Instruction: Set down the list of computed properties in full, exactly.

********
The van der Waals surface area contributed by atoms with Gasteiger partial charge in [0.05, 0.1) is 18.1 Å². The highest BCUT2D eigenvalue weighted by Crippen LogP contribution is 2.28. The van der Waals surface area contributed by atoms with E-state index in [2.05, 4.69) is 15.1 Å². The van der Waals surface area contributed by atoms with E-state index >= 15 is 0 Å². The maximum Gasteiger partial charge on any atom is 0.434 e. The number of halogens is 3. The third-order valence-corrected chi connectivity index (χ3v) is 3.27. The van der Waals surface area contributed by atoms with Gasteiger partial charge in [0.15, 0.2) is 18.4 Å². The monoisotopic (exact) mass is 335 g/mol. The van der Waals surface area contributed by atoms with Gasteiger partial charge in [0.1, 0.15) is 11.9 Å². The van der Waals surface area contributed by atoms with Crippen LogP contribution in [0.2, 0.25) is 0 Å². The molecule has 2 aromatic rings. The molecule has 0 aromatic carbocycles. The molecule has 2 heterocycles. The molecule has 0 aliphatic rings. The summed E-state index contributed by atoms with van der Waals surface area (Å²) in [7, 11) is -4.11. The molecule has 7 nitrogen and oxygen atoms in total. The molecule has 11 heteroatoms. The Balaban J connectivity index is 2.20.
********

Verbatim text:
The van der Waals surface area contributed by atoms with Gasteiger partial charge in [0.05, 0.1) is 18.1 Å². The highest BCUT2D eigenvalue weighted by Crippen LogP contribution is 2.28. The van der Waals surface area contributed by atoms with E-state index in [2.05, 4.69) is 15.1 Å². The van der Waals surface area contributed by atoms with E-state index >= 15 is 0 Å². The maximum Gasteiger partial charge on any atom is 0.434 e. The number of halogens is 3. The third-order valence-corrected chi connectivity index (χ3v) is 3.27. The van der Waals surface area contributed by atoms with Gasteiger partial charge in [0.15, 0.2) is 18.4 Å². The monoisotopic (exact) mass is 335 g/mol. The van der Waals surface area contributed by atoms with Gasteiger partial charge in [0.1, 0.15) is 11.9 Å². The van der Waals surface area contributed by atoms with Crippen LogP contribution in [0.2, 0.25) is 0 Å². The molecule has 2 aromatic rings. The molecule has 0 aromatic carbocycles. The molecule has 2 heterocycles. The molecule has 0 aliphatic rings. The summed E-state index contributed by atoms with van der Waals surface area (Å²) in [7, 11) is -4.11. The molecule has 7 nitrogen and oxygen atoms in total. The molecule has 11 heteroatoms. The Balaban J connectivity index is 2.20.